October 10, 2017

This year, technology stocks have been the primary driver of returns for the S&P 500 Index. The outperformance of the FANG stocks, in particular, has led many to question if these stocks have run too far, too fast.

The FANG stocks refers to an acronym comprised of Facebook, Amazon, Netflix and Google, four of the most notable market performers over the past couple of years. Goldman Sachs, in June, built upon the acronym to create a larger, expanded version – the FAAMG stocks – that swapped out Netflix with Apple and Microsoft. While analysts may quibble over which names ultimately belong, the fact is that so far this year, the broader domestic stock market has been largely driven by the performance of a few mega-cap technology companies.

The 10 largest S&P 500 stocks have contributed to nearly 30% of the returns in the index so far in 2017. While investors have gravitated to FANG stocks in recent years, concern is growing around the group’s valuation and the risks associated with a market whose fortunes seem to rest on the performance of a few companies. The good news is that the fundamentals for these stocks, for the most part, do indeed support the escalated prices. In addition, although a large percentage of the stock market returns this year are being driven by a handful of companies, historically this is not unusual. Taken together, this should provide investors with a certain level of comfort for the remainder of the year.

Putting the FANG Trade in Context

When looking at the stock-price movements of the FANG stocks throughout the first half of 2017, it is important to consider that the technology sector, as a whole, was coming off of a meaningful selloff at the end of last year relative to the broader market. The S&P 500 rallied by nearly 5.0% in the last two months of 2016, spurred by a sector rotation in which investors locked in gains by selling Technology and moved into Financials and Industrials, which were expected to benefit from deregulation and increased infrastructure spending. The FANG names, in particular, sold off and were down 4.0% on average (and down 9.0% relative to the S&P 500), with Facebook down as much as 7.0% (12.0% on a relative basis) following the U.S. election. This pullback was short-lived, however, as investors jumped back into the FANG stocks early this year and have since been rewarded with an impressive run, except for a brief pause in June.

Strong revenue and earnings gains have been the primary driver of the stock-price appreciation among the FANG names. While their price-to-earnings multiples have expanded in some cases, the moves have not been nearly as large as the headlines might imply. In fact, for Facebook and Google, the majority of the stock-price appreciation (over 90% and 70%, respectively) has been driven by earnings growth, while Netflix’s multiple has actually experienced compression since the start of the year.

Amazon has been the one exception as it relates to the stock’s P/E multiple. Investors have chosen to pay a premium for Amazon due in part to the growth and profitability of its cloud-based AWS (Amazon Web Services) platform, which allows the company to pursue new investments to drive top-line growth, even if it comes at the expense of near-term earnings. However, as a result of the significant amount of free cash flow Amazon generates, investors have been valuing the company using this metric. On this basis, its price-to-free-cash-flow multiple has only increased slightly ahead of its peers. The potential for Amazon to continue to disrupt even more industries through its ongoing expansion into new markets, such as its recent push into the grocery store category, presents meaningful growth opportunities.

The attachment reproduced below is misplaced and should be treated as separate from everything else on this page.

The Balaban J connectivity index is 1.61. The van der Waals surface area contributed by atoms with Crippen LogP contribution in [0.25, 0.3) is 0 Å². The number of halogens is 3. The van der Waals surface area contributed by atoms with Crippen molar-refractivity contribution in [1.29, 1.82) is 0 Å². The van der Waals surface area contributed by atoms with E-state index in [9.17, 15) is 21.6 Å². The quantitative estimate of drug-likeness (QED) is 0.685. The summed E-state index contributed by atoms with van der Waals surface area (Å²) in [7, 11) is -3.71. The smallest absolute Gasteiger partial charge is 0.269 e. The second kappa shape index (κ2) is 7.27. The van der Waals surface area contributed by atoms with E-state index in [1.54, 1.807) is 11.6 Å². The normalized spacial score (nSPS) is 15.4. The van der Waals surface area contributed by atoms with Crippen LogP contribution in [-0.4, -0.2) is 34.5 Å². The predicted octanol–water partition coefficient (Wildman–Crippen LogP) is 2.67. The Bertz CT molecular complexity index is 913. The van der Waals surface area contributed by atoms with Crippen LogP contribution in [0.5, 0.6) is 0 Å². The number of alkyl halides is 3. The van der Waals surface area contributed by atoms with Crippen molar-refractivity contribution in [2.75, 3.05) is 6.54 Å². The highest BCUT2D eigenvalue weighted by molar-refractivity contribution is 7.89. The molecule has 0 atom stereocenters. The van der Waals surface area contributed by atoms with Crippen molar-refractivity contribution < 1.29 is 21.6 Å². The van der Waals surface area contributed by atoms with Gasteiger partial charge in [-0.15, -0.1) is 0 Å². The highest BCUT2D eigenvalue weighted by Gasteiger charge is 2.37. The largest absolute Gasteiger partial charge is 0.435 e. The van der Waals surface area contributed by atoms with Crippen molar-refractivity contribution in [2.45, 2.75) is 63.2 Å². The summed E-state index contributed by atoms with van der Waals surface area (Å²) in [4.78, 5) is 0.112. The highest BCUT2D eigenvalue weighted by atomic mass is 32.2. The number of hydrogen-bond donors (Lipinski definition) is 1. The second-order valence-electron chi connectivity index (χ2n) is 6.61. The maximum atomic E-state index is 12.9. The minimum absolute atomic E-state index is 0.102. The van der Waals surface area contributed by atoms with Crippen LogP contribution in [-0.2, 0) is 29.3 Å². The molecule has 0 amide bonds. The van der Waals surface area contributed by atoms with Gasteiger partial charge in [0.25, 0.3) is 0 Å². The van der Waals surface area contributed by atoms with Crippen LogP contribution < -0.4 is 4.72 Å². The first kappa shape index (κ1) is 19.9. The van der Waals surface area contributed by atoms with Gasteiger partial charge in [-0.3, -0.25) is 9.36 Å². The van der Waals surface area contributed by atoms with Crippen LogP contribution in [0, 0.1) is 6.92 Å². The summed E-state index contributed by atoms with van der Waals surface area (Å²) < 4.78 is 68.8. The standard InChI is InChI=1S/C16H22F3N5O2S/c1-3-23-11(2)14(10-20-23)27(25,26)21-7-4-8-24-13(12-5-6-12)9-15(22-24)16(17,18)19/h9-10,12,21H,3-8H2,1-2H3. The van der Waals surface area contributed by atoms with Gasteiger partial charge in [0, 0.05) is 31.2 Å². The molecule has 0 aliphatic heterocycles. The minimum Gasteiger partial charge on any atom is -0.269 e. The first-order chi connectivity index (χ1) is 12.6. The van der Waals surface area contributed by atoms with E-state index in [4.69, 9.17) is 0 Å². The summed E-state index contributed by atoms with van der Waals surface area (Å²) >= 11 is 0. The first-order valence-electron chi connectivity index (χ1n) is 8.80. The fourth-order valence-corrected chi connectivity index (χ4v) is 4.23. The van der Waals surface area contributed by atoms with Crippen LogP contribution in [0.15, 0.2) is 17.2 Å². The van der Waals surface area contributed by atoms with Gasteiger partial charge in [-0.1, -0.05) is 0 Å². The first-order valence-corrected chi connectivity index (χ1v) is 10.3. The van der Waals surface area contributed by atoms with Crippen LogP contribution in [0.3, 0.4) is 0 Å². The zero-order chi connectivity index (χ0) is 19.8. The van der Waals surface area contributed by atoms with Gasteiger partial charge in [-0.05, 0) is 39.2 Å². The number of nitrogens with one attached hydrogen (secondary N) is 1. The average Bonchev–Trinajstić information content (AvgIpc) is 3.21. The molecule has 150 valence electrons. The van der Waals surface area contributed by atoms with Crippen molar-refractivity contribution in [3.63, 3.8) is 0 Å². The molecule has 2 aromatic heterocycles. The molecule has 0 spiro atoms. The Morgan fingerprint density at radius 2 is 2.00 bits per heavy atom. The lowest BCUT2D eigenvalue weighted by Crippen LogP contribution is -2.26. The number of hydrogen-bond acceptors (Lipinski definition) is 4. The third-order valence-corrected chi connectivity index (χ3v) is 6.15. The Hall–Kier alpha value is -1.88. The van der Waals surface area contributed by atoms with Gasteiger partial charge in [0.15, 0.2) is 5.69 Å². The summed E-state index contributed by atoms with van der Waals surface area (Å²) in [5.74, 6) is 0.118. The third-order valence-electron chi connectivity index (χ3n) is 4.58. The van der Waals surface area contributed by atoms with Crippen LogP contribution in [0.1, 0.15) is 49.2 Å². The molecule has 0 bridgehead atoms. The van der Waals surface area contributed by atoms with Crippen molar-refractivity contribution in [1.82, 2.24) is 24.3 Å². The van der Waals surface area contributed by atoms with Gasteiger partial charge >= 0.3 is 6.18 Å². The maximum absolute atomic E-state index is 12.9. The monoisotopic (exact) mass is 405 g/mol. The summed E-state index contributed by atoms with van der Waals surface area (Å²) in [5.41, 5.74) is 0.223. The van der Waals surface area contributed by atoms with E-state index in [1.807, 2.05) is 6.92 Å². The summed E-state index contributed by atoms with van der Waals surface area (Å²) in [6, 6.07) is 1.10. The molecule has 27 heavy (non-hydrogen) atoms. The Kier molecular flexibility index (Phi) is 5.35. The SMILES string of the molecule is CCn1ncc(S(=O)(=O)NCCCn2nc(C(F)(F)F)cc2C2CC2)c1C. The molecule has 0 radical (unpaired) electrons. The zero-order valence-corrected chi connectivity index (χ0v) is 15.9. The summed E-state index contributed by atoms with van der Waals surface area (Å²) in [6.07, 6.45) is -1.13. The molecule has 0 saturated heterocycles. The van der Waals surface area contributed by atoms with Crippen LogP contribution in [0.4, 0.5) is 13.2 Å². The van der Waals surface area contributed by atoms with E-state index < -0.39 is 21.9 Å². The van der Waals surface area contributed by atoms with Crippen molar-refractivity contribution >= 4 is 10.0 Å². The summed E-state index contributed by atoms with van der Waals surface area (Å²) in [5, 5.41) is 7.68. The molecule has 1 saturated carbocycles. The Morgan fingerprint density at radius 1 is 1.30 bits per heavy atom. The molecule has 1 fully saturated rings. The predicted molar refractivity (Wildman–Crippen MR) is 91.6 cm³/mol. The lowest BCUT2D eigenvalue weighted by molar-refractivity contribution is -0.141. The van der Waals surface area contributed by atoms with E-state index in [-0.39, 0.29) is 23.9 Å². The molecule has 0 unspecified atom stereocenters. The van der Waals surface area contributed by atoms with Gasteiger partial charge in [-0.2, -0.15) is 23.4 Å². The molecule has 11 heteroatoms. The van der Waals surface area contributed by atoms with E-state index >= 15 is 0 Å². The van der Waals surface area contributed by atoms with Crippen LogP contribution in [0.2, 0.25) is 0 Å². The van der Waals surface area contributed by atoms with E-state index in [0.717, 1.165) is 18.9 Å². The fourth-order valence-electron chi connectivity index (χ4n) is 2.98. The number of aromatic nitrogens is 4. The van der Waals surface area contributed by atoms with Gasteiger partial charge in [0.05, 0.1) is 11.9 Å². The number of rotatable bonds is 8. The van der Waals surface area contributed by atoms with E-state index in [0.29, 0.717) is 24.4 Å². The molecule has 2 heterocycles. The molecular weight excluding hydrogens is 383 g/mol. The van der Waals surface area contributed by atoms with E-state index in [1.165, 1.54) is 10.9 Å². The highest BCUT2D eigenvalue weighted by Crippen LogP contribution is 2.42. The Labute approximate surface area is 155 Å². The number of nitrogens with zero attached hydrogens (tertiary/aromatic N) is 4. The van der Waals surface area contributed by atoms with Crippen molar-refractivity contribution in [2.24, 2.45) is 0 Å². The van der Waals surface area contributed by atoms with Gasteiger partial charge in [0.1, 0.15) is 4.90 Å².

Understanding the Risks

While it may feel as though the market is dominated by a few mega-cap technology stocks, if you look back in time, the market has a history of being driven by the companies that are leading the economy. During the dot-com boom, companies such as Cisco, Intel, and Oracle had some of the largest market capitalizations at the time. In the late 1960s and 1970s, companies such as Polaroid, Xerox, Coca-Cola, and General Electric were considered the “it” stocks of the day and were known as the “Nifty Fifty.” Today it is Facebook, Amazon, Netflix, and Google.

In part what makes the FANG stocks so compelling is that investors recognize the digital transformation occurring before their eyes and view these names as among the most likely to capitalize and benefit from the secular trends. At the same time, investors are also increasingly concerned about the concentration of these stocks within the S&P 500.

However, market analysts will highlight a notable point of distinction between the largest stocks today and those from past eras. According to Chris Verrone, head of technical analysis at Strategas Research Partners, “The combined weight of the 10 largest stocks in the S&P 500 is only 19%, still below the long-term average (20%) and is not even in the ballpark of what we saw in 1999 (27%).” This is illustrated in the graph below.

Source: Strategas

The bottom line is that while headlines are touting the lofty valuations of the FANG stocks, the fundamentals support their share-price appreciation. And although this has resulted in S&P 500 returns that are weighted toward these names, the reality is that the stock weightings are in line with historical levels. With history as our guide, it is not at all uncommon for market watchers to focus their attention on the larger growth companies that are disrupting the status quo. This has proven to be the case over time whether it was Coca-Cola in the 1960s or Cisco in the 1990s. Today, the FANG stocks happen to be the ones sharing the spotlight and should continue to do so as long as their fundamentals warrant.